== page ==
Normal Blood Pressure

Blood pressure refers to the exerted force by circulating blood on the walls of one’s blood vessels. Blood pressure is generally referring to arterial pressure, meaning, the pressure in one’s larger arteries (the blood vessels which take blood away from one’s heart). Abnormal blood pressure can lead to many unwanted occurrences, this article explains how you can monitor and control your own blood pressure.

What Is Normal Blood Pressure Reading?

The blood pressure considered normal is defined as 120/80, although the actual number varies depending on age and gender, and the exact “normal” level has changed over the course of many years.

Which Number Is More Important, Top or Bottom?

Generally speaking, the top number is more important because a high systolic reading is often associated with an increased risk of developing cardiovascular disease for those over the age of 50. Most people will experience a rise in systolic pressure as they grow older due to cumulative stiffness of larger arteries, increased occasions of vascular and cardiac disease, as well as prolonged accumulation of plaque.

What Is the Normal Blood Pressure Reading According to My Age?

Research has clearly shown a correlation between age and rising blood pressure. This rise is thought to occur to accommodate the need for increased amounts of oxygen and nutrients. For many decades, the assumption that one’s systolic pressure can be calculated by adding one’s age to 100 for men and subtracting 10 for women. For example, a man aged 45 would likely have a systolic blood pressure of 145.

See the table below featuring the average normal blood pressure for different ages.

Blood Pressure Range Charts by Age


Systolic BP

Diastolic BP





































For Children


Boys (mmHg)

Girls (mmHg)


80/34 - 120/75

83/38 – 117/76


88/47 – 128/84

88/50 – 122/83


92/53 – 130/90

93/55 – 129/88

What Is Considered a High Blood Pressure?

If your blood pressure has been recorded at 140/90 or higher on two separate occasions, then you would be considered to have high blood pressure. Once such an instance has been determined, you will likely be advised to continue to monitor your blood pressure at home throughout the day. If your blood pressure remains high even whilst resting, and does not return to what can be considered normal blood pressure, then your doctor will likely suggest certain lifestyle changes to combat the problem, such as exercise and diet changes, as well as medications.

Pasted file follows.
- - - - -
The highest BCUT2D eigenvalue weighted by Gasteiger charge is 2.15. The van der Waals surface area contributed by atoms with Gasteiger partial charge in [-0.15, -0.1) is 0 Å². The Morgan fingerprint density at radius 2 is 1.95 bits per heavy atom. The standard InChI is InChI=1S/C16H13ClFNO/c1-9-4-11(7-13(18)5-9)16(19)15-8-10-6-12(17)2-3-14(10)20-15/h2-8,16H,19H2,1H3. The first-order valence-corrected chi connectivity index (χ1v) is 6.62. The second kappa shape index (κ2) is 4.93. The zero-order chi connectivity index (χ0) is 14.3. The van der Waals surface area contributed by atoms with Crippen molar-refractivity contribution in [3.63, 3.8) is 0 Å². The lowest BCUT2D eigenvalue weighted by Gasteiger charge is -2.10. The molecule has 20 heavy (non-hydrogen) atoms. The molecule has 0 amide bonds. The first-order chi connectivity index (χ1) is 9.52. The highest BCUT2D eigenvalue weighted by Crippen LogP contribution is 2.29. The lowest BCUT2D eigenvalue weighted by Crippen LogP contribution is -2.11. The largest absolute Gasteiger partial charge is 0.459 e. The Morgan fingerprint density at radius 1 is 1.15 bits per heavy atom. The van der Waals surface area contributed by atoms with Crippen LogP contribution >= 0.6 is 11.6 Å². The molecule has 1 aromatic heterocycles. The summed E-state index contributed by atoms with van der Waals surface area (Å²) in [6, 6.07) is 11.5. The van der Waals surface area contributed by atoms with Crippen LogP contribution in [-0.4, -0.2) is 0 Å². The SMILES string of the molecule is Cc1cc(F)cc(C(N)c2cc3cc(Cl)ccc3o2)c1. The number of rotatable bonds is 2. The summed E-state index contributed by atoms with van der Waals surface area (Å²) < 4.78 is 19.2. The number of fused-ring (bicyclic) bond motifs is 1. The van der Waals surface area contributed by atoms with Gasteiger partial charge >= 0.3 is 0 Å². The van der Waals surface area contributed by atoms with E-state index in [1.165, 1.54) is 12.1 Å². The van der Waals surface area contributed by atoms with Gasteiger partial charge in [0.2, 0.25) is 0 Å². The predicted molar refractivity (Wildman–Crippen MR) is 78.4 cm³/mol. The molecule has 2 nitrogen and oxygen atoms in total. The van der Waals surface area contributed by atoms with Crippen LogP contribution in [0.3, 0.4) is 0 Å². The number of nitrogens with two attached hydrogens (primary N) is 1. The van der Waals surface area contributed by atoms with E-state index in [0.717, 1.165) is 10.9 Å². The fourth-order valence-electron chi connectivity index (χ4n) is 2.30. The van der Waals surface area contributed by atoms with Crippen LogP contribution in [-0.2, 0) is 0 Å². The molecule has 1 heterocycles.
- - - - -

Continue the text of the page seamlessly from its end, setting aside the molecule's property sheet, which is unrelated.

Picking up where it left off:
How to Monitor My Blood Pressure?

Watch the video below to learn how to monitor your own blood pressure at home, and how to work with your doctor on the results.

  • Make sure the cuff fits. One should first measure around one’s upper arm and ensure to buy the correct device with a suitably sized cuff.
  • Remain still. Ensure to sit still whilst measuring your blood pressure, and try not to smoke, exercise, or drink caffeine within thirty minutes before taking a reading.
  • Sit correctly. Sit with your back straight and your feet flat on the floor. Sit on a dining chair to provide support for your back. Use a flat surface to support your arm. Ensure to read the instructions and use the product effectively.
  • Take numerous readings. When monitoring one’s blood pressure, it would be wise to take more than one measurement. One should take two to three measurements around several minutes apart and record all of the results accurately.
  • Take readings at the same time each day. Such as in the mornings and evenings, or whenever your doctor advises.
  • Consult your doctor if you have numerous high readings. One high reading should be no cause for concern, consistent high readings should be met with medical assistance.

How Can I Control My Blood Pressure?

There are numerous changes one can make to their lifestyle to help decrease high blood pressure. These include:

  • Maintaining a healthy weight. Those who are overweight or obese have a higher risk of high blood pressure.
  • Exercise regularly. Exercising moderately everyday can help to lower the risk of developing high blood pressure, always check with your doctor beforehand to ensure that your exercise schedule is not too strenuous.
  • Eat healthily. Ensuring to consume a well-balanced diet consisting of many fruits, vegetables, and whole grains, which can help to lower the risk of developing high blood pressure.
  • Reduce sodium consumption. Those who eat a lot of processed foods are generally consuming too much sodium, as processed foods are filled with added salt. A diet low in salt can help to reduce blood pressure and restore normal blood pressure levels.
  • Drink less alcoholic beverages. Alcohol consumption can increase blood pressure, meaning that drinking less alcohol can be beneficial.
  • Do not smoke. Smoking seriously increases the risk of developing high blood pressure as well as lung cancer, heart disease, stroke, and other health concerns. Try to quit if you are a smoker.
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